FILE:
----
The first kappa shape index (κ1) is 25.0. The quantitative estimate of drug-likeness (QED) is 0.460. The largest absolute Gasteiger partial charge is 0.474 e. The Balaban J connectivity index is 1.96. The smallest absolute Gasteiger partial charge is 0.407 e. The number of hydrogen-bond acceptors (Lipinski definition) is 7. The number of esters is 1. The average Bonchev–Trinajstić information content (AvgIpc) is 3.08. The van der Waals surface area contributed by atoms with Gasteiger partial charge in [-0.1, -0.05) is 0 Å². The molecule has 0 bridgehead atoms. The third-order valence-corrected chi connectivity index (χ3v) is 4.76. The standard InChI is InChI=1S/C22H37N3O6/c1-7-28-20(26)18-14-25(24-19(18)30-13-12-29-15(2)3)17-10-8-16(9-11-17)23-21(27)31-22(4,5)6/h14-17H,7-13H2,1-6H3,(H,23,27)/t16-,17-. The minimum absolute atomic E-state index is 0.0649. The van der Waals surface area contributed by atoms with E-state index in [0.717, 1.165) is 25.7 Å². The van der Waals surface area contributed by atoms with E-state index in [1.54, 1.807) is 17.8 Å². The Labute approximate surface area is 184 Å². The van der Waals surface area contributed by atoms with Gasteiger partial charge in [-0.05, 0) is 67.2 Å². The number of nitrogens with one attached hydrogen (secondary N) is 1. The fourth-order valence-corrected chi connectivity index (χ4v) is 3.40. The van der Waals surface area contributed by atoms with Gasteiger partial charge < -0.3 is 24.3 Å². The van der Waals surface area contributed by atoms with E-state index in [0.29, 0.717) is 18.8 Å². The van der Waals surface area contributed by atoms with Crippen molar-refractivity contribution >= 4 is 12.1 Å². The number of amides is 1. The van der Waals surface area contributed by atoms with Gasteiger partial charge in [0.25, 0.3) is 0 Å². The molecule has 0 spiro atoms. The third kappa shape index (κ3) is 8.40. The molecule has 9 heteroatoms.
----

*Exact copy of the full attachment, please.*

The first kappa shape index (κ1) is 25.0. The quantitative estimate of drug-likeness (QED) is 0.460. The largest absolute Gasteiger partial charge is 0.474 e. The Balaban J connectivity index is 1.96. The smallest absolute Gasteiger partial charge is 0.407 e. The number of hydrogen-bond acceptors (Lipinski definition) is 7. The number of esters is 1. The average Bonchev–Trinajstić information content (AvgIpc) is 3.08. The van der Waals surface area contributed by atoms with Gasteiger partial charge in [-0.1, -0.05) is 0 Å². The molecule has 0 bridgehead atoms. The third-order valence-corrected chi connectivity index (χ3v) is 4.76. The standard InChI is InChI=1S/C22H37N3O6/c1-7-28-20(26)18-14-25(24-19(18)30-13-12-29-15(2)3)17-10-8-16(9-11-17)23-21(27)31-22(4,5)6/h14-17H,7-13H2,1-6H3,(H,23,27)/t16-,17-. The minimum absolute atomic E-state index is 0.0649. The van der Waals surface area contributed by atoms with E-state index in [0.717, 1.165) is 25.7 Å². The van der Waals surface area contributed by atoms with E-state index in [1.54, 1.807) is 17.8 Å². The Labute approximate surface area is 184 Å². The van der Waals surface area contributed by atoms with Gasteiger partial charge in [-0.05, 0) is 67.2 Å². The number of nitrogens with one attached hydrogen (secondary N) is 1. The fourth-order valence-corrected chi connectivity index (χ4v) is 3.40. The van der Waals surface area contributed by atoms with Gasteiger partial charge < -0.3 is 24.3 Å². The van der Waals surface area contributed by atoms with E-state index in [0.29, 0.717) is 18.8 Å². The van der Waals surface area contributed by atoms with Crippen molar-refractivity contribution >= 4 is 12.1 Å². The number of amides is 1. The van der Waals surface area contributed by atoms with Gasteiger partial charge in [0.25, 0.3) is 0 Å². The molecule has 0 spiro atoms. The third kappa shape index (κ3) is 8.40. The molecule has 9 heteroatoms.